While the value of friendship has been well established for individuals, little had been known about the impact of married couples’ forming and keeping friendships with other couples. These relationships often make for happier marriages and also improve the bonds between adults who are unmarried partners, concludes a new book, “Two Plus Two: Couples and Their Couple Friendships,” (Routledge, 2012).
Co-authors Geoffrey Greif, DSW, MSW, professor at the University of Maryland School of Social Work, and Kathleen Holtz Deal, PhD, MSW, associate professor at the School, have found that when couples agree on how they spend their time alone and with others, they are more likely to have a happy marriage or relationship. The book offers language that couples can use to talk with each other to find a balance that works for them.
The findings are based on interviews with 123 couples with both partners present, 122 individuals who were alone when questioned about their relationships, and 58 divorced individuals. To identify and interview subjects for the study, the professors began with the work of 58 master's students in an advanced research course and then interviewed more than 20 couples themselves. The stories of these couples, who remain anonymous, are highlighted in the book.
The research found differing motivations behind couples’ friendships, with some people preferring to share emotions while others see the purpose as fun and recreation. The ways the friendships get started also vary, with the majority growing out of a typical friendship between two people that widens to encompass all four. Say the men were pals are work, or the women met at college and decided to see if their spouses might get along, too.
Deal, who has been married 43 years, says she was surprised to find that she and her husband were in the minority because they set out as a pair to make friends with other couples. They established friendships with a group of five other couples that have lasted for over 30 years. They have shared social events and vacations. “We can talk about anything we want to. We have shared sad times, and good times,” she says, calling the group of friends, who met one another at church, “a huge influence on my life.”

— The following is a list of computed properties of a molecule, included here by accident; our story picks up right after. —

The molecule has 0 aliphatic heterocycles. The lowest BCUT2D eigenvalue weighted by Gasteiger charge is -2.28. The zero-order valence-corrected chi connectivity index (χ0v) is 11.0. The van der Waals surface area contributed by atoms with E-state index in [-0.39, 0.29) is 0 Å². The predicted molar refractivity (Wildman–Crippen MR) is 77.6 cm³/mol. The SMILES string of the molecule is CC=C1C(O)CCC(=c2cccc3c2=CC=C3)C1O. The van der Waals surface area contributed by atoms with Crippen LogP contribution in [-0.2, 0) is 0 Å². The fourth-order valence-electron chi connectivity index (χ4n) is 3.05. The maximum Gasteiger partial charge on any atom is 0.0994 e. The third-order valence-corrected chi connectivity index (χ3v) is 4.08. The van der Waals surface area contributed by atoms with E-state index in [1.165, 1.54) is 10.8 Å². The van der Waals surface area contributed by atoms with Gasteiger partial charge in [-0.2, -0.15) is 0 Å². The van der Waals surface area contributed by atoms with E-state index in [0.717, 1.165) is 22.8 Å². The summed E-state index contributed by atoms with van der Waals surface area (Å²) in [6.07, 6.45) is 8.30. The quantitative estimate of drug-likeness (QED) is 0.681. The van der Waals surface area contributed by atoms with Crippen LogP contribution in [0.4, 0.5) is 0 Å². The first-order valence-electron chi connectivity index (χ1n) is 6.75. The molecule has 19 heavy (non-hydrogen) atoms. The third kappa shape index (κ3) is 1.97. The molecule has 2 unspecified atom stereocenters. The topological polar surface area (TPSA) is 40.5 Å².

Greif says that he and his wife of 36 years “feel very comfortable” in their friendships with other couples and that work on the book has given him the “language to think about how couple friendships are begun and how they are maintained.”
As the author of articles and books on family issues, Greif had previously studied men and their interactions for his 2009 book, “Buddy System: Understanding Male Friendships.” He says a look at friendships among married adults seemed a logical next step. From the outset of the project over three years ago, the co-authors found very little had been written. “Regarding adult long-term relationships across the lifespan, this is it,” says Greif.
Greif and Deal conclude that healthy couple friendships make a marriage more fulfilling and exciting for several reasons, such as increasing partners’ attraction to each other, providing a greater understanding of men and women in general, and allowing partners to observe ways that other couples interact with each other and negotiate differences. However, they found that the topics of sex and money continue to be taboo even among friends.
Couples fall into one of three categories, according to how they approach their friendships with others, the research shows. Readers can ask their partners which one best fits their own profile as a twosome. Seekers? Keepers? Or Nesters? Greif and Deal describe seekers as extroverts who are often looking for another couple with whom to socialize. Keepers have full lives and many friends, and are not necessarily looking for more. Nesters tend to be introverts who have a small number of couple friends and are content with that.
Compromise is required when an introvert marries an extrovert, and a couple’s outlook may change as life stages do. The content of “Two Plus Two” is organized across the lifespan, with chapters including, “The Middle Years: Couples Raising Families and Balancing Friendships,” and “Older Couples and Their Couple Friendships.” The oldest couples are now in their eighties and nineties.